I’ve read a couple of Glenn Patterson novels since getting married four and a bit year’s ago. Number 5 was passed across from my wife’s bedside table, while That Which Was was a present. Both books capture the spirit, good and bad, of Northern Ireland with an authentic narrative that neither glorifies or condemns.
His latest publication, Lapsed Protestant, must have sneaked into our house via Amazon. This time it’s not fiction. Instead it’s a selection of Patterson’s writings over the years in local, national and international papers, magazines and journals.
It’s very autobiographical. By the time you have finished the very carefully ordered chapters, you have built up quite a picture of Patterson’s childhood, his motivations to write, his reasons for leaving Belfast, and his rationale to return. His loves, regrets and football obsession! But you also learn about Northern Ireland.
Over a period of perhaps fifteen years, Patterson has continued to write boldly, telling stories and critiquing situations as he sees them. With short chapters it reads like a series of blog entries. (Though maybe that’s unfair. Maybe blogs read like a series of short chapters written by one author for a myriad of different publications!)
One article “It could be anyone” from the Autumn 2005 Irish Pages, (though it’s website hasn’t been updated for a year or two) takes its title from the National Lottery’s old slogan “It could be you”. Patterson starts off with a précis of Jorge Luis Borges’ story about The Lottery in Babylon, where everyone ends up part of the lottery, like it or not, run by The Company. The downside is that as well as winners, there are a smaller number of losers who get a fine or a prison sentence.
The article goes on to journey through the small matter of £26.5 million that walked out of a bank vault that I was in as a school child, the forensic cleanup after the appalling murder of Robert McCartney at the now defunct Magennis’s bar. There are many Companies operating in Northern Ireland ... and you’ll need to read the book to see where Patterson’s takes his argument.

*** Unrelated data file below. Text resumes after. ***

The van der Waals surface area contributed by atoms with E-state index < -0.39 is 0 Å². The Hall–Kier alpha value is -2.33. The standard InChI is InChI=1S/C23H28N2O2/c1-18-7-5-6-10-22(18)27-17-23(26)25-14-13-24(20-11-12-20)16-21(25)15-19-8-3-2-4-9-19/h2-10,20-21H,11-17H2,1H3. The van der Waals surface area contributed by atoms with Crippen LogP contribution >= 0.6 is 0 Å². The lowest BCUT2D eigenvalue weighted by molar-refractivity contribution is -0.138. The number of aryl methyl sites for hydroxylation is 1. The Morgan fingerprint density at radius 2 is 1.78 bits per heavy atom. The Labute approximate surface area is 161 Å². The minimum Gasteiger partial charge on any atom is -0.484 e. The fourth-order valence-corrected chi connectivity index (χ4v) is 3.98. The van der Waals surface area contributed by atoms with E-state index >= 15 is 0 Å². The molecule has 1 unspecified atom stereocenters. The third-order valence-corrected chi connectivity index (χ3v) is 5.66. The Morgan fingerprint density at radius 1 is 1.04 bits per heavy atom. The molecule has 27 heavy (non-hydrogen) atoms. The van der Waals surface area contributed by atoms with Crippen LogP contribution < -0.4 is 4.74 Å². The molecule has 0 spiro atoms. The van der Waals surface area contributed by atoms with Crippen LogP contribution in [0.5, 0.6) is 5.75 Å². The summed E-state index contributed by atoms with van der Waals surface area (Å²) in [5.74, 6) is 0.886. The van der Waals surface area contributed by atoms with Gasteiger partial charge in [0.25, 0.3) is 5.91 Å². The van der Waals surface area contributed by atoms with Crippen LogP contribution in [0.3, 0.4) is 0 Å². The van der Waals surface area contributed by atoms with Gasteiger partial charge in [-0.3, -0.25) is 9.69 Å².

One particular passage early on in the book resonates with a recent post on this blog asking how do we explore the new century, in a world where my rights seem to override other people’s rights:
“It seems to me, however, that where rights are concerned we must apply ourselves not to the most obviously defensible (i.e. our own), but the least: the rights of people wholly unlike us and with whom we are least likely to agree.
If we were all to look out for each others rights we might at last begin to get somewhere; to a position, say, where residents insisted on the loyal orders’ right to march only for the loyal orders to insist on the residents’ right not to be inconvenienced by unwanted parades.
Of course, there might be a few heated exchanges as the parties disputed which should bow to the other’s generosity, but finally, I am sure, they would allow one another the right peaceably to disagree.”
It’s a fine collection of writings. Funny in places, deadly serious in others. And it’s a great advert for Patterson’s fiction. Read this, and it’s likely you’ll be back for more.